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You might not be able to follow your favorite band across the country anymore, but any music aficionado will appreciate a road trip that comes armed with its own soundtrack. Embark on a tour (sans roadies) of American music meccas Nashville, Memphis, Clarksdale, Muscle Shoals and New Orleans, stopping at destinations like legendary recording studios where seminal songs were tracked or historic concerts halls that embrace the traditions of bygone eras. Pack up your gear, queue up a playlist and experience blues, rock, jazz and more on this musical journey through the American South.

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There’s no better place to start your road trip than in Music City itself. Begin your visit at the Country Music Hall of Fame and Museum, where you can learn about the artists who turned this Tennessee town into a central hub of the American music industry. While you’re there, visit RCA Studio B and tour the recording studio used by Elvis Presley, Dolly Parton and Chet Atkins that helped foster the “Nashville Sound.” Create a hit of your own at Third Man Records (owned by former White Stripes frontman Jack White), where you can sit down in the shop’s Record Booth and cut a 6-inch phonograph disc. Cap off the day by taking in a show at the historic Ryman Auditorium, the church-like venue that was the original home of the Grand Ole Opry concert series and still hosts performances from contemporary country, bluegrass and Americana stars.

Sun Studio | Flickr CC: James Adamson


Move on from the capital of country to the birthplace of rock ‘n roll by heading south to Memphis. Start your visit with a tour of Sun Studio, the recording studio and record label that gave the world Elvis Presley, Johnny Cash and Roy Orbison. Pay tribute to Presley by making a pilgrimage to Graceland, where the artist’s Memphis estate has been converted into a museum and entertainment complex, complete with its own hotel (The Guest House at Graceland). For a meal fit for the King, head to the Arcade Restaurant, a diner that Elvis once frequented—yes, there’s a peanut butter and banana sandwich on the menu.

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Delta Blues Museum | Flickr CC: Visit Mississippi


When legendary bluesman Robert Johnson sang about going down to the crossroads, there’s a good chance he was referring to the intersection of Highways 61 and 49 in Clarksdale, Mississippi. Johnson was just one of the small town’s numerous notable residents—musicians Muddy Waters, Ike Turner, Sam Cooke and actor Morgan Freeman have also called Clarksdale home. The area’s most popular attraction is the Delta Blues Museum, which provides a crash course in the genre through exhibits devoted to musicians like John Lee Hooker and Son House. You’ll also find several historical markers that are part of the Mississippi Blues Trail, including one in front of the Riverside Hotel—a popular place for traveling blues musicians to crash. Once you’ve soaked up enough history, end the day at the Ground Zero Blues Club, an authentic juke joint that hosts live music Wednesday through Saturday.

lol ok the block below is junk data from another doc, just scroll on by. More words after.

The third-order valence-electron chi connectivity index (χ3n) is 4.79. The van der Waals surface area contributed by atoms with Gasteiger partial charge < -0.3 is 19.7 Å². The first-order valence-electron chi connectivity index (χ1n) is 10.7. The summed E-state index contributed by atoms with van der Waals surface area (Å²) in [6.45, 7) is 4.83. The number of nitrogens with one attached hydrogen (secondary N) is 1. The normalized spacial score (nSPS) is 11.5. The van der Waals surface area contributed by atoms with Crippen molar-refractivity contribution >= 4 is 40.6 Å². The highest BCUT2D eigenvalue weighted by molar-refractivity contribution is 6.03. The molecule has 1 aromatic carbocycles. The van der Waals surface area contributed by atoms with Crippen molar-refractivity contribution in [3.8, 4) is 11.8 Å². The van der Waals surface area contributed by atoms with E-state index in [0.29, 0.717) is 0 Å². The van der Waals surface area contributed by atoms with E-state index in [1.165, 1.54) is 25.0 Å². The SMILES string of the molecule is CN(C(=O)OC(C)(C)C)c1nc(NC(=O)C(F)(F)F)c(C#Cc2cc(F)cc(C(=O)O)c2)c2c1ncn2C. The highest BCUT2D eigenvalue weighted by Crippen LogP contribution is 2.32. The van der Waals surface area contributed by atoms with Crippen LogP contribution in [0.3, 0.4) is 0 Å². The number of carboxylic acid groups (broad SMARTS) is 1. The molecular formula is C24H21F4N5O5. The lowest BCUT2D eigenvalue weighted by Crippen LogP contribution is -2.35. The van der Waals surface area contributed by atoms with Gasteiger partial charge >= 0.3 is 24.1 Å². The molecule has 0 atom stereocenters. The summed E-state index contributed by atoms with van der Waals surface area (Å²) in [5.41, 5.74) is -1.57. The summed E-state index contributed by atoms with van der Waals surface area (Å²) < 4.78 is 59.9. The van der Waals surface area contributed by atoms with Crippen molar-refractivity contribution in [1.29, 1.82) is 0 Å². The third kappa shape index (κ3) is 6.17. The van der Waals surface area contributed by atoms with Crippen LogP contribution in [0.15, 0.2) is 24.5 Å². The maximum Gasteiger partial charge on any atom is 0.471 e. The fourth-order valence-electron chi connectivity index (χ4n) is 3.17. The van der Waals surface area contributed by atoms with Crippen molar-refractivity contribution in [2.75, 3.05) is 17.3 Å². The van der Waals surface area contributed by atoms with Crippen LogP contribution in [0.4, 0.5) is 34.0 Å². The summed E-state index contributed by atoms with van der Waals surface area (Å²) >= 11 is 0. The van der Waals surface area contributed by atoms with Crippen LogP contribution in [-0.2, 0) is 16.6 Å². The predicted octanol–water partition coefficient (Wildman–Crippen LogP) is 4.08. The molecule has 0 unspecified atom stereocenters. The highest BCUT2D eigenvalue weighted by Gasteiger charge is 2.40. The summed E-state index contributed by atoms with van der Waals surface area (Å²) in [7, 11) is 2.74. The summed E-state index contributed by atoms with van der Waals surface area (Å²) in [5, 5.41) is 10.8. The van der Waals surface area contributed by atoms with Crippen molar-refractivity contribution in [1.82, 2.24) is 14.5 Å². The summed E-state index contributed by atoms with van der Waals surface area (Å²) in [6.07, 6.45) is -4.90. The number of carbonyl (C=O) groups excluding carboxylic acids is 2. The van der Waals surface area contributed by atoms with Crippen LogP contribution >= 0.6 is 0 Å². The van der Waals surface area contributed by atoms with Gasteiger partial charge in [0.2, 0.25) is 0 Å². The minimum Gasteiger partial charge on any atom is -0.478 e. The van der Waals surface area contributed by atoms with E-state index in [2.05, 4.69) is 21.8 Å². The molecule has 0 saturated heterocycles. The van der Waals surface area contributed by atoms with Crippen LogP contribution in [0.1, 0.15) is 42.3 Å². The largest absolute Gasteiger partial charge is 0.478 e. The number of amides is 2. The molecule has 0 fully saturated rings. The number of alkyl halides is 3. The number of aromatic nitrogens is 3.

Fame Recording Studio | Flickr CC: Ralph Daily

Muscle Shoals

The Rolling Stones, Bob Dylan and Aretha Franklin are just a few of the famous musicians who have stopped through this Alabama town to record at the Muscle Shoals Sound Studio. The studio recently opened its doors to the public after an extensive renovation, so you can stop by for a tour (first come, first served) seven days a week. Nearby, you’ll find FAME Studios, another local recording facility that attracted artists like Wilson Pickett, John Prine and Paul Simon. While you can’t take a tour of the building, you can drive by the parking lot where Duane Allman (of the Allman Brothers) once camped during his band’s recording sessions.

Preservation Hall | Flickr CC: Infrogmation of New Orleans

New Orleans

If you can avoid being distracted by the parades, Cajun cuisine and Bourbon Street antics, you’ll find the Big Easy bursting with musical destinations. Start at the New Orleans Jazz Museum (housed inside the Old U.S. Mint), where you’ll find a formidable collection of jazz memorabilia, including Louis Armstrong’s first cornet. Pick up some listening material for your journey home at Peaches Records, a family-owned shop that’s stocked with plenty of Louisiana jazz and hip-hop LPs, tapes and CDs. Venture into the French Quarter and finish the evening at the historic Preservation Hall, where at least three sets of traditional New Orleans Jazz are on the calendar every night.



Tagged: Destinations, Events, Music, New Orleans

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